Carbon dots (CDs) have attracted extensive interest in the past decades, due to their distinct characteristics, such as abundant raw materials [1], easy to prepare and low toxicity [2]. CDs also own excellent luminescent properties, including excitation and emission wavelength tunable [3, 4]. These unique features endow CDs with the great potential in the optical and biological applications, such as light-emitting devices [5], photocatalysis [6], biosensing [7] and bioimaging [8]. To date, it is still difficult to prepare multcolor CDs, and researchers have put much effort to enlarge the emission spectrum across the entire visible light. For example, Miao et al. have synthesized a kind of CDs with multiple color emission through controlling the extent of graphitization and surface functionalization [9]. With the increasing ratio of critic acid to urea and increasing reaction temperature, the emission wavelengths are shifted from blue to red, due to the increasing conjugation length and the quantity of surface functional groups. Zhu et al. prepared multi-fluorescence CDs via magnetic hyperthermia method in the three different cations [10]. Wang et al. obtained multicolor emitting N-doped CDs under hydrothermal reaction from ascorbic acid and phenylenediamine precursors [11]. Besides, reported CDs can also have multicolor luminescence owing to changing the concentration of the precursors and pH in terms of a constant chemical structure [12].

On the other hand, solvents may play an important role in the photoluminescence (PL) of CDs. For example, Wu’s group has developed a type of CDs with tunable luminescence independent of the excitation wavelength when dispersed in different solvents [13]. Similarly, Mei et al. have obtained amphipathic CDs with tunable emission from blue to green and excitation-independent property when dissolved in different solvents [14]. Ding et al. successfully prepared CDs with wide range wavelength by changing the solvent in reactions and found that the solvent controlled the carbonization processes during the solvothermal reactions [15]. Affecting tunable optical property is ascribed to the interactions between the surface groups of CDs and solvent molecules, including hydrogen bonding [16] and dipole–dipole interactions [17]. Bai et al. have synthesized multicolor CDs through solvent-responded strategy using r-CDs as initiator. Solvent adhesion or various emissive defects on the surface of CDs can produce tunable luminescence in the various solvents [18]. Tian et al. obtained multicolor CDs through controlling bandgaps emission in three different solvents. The extents of decomposition and carbonization of precursors lead to the emission wavelength shift from blue to red of CDs [19]. Wang’s group found that CDs could emit excitation-independent fluorescence from green to red when the as-prepared CDs dispersed in the different solvents, which is attributed to the intramolecular charge transfer [20]. Wei et al. have shown tunable emission luminescence when the as-synthesised NCDs dispersed in different solvents [21].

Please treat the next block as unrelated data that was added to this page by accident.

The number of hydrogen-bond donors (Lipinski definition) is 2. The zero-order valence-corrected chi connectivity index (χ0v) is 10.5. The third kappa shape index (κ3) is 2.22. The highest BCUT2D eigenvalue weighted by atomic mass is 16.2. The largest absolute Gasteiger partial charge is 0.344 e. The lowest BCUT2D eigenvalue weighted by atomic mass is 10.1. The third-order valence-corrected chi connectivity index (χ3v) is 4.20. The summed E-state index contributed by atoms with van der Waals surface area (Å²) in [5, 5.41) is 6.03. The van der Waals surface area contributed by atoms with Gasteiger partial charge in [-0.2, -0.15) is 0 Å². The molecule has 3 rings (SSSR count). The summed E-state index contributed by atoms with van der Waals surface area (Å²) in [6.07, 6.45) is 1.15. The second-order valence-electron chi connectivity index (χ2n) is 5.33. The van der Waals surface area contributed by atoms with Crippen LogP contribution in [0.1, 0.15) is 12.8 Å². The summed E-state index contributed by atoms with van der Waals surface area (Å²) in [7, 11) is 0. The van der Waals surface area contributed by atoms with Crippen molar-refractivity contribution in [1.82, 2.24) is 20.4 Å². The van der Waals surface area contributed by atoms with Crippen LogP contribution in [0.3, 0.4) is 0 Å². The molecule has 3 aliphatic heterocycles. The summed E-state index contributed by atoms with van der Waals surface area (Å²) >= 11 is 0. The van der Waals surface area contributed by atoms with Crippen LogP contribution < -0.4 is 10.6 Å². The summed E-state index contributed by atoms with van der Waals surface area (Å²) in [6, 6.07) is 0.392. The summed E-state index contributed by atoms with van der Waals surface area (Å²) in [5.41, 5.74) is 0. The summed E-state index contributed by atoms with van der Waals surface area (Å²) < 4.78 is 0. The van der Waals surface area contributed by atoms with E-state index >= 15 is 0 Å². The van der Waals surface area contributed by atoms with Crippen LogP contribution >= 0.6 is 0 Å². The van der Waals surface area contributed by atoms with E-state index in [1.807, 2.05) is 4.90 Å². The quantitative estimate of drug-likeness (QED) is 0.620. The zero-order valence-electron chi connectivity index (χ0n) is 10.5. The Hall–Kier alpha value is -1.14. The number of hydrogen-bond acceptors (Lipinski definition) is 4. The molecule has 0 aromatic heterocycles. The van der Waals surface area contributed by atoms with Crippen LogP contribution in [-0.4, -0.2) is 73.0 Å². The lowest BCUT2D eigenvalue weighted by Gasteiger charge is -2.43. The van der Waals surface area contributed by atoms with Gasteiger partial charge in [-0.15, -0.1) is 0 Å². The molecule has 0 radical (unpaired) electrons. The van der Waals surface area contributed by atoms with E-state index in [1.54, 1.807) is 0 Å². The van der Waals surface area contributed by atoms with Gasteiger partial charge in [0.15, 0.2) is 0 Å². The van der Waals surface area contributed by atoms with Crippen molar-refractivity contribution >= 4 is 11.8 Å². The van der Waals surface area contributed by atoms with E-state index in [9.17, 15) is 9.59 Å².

The above studies are focused on the effects of solvent in the post-treatment of CDs. However, the effects of solvents during the process of preparation on the fluorescence emission of CDs are still unclear. In this work, we prepared a kind of CDs, using a simple one-pot solvothermal route. Critic acid and thiourea were adopted as precursors. Water and N,N-dimethylformamide (DMF) were used as solvents. We mainly investigated the influence of solvents through changing the volume ratio of water to DMF. The obtained CDs are color tunable, with the emission wavelength from blue to red. In addition, TEM images, Raman and XPS spectra were employed to characterize the particle size of CDs and the content of surface functional groups.

Materials and Methods


Hydrated critic acidic (C6H10O8), thiourea (CH4N2S), DMF (C3H7NO), ethyl acetate (C4H8O2), petroleum ether (30–60℃) were used in the preparation of CDs. All these agents were purchased from Shanghai Aladdin Biochemical Technology Co. Ltd. Deionized water was used with 18.2 MΩ cm−1 in all experiments.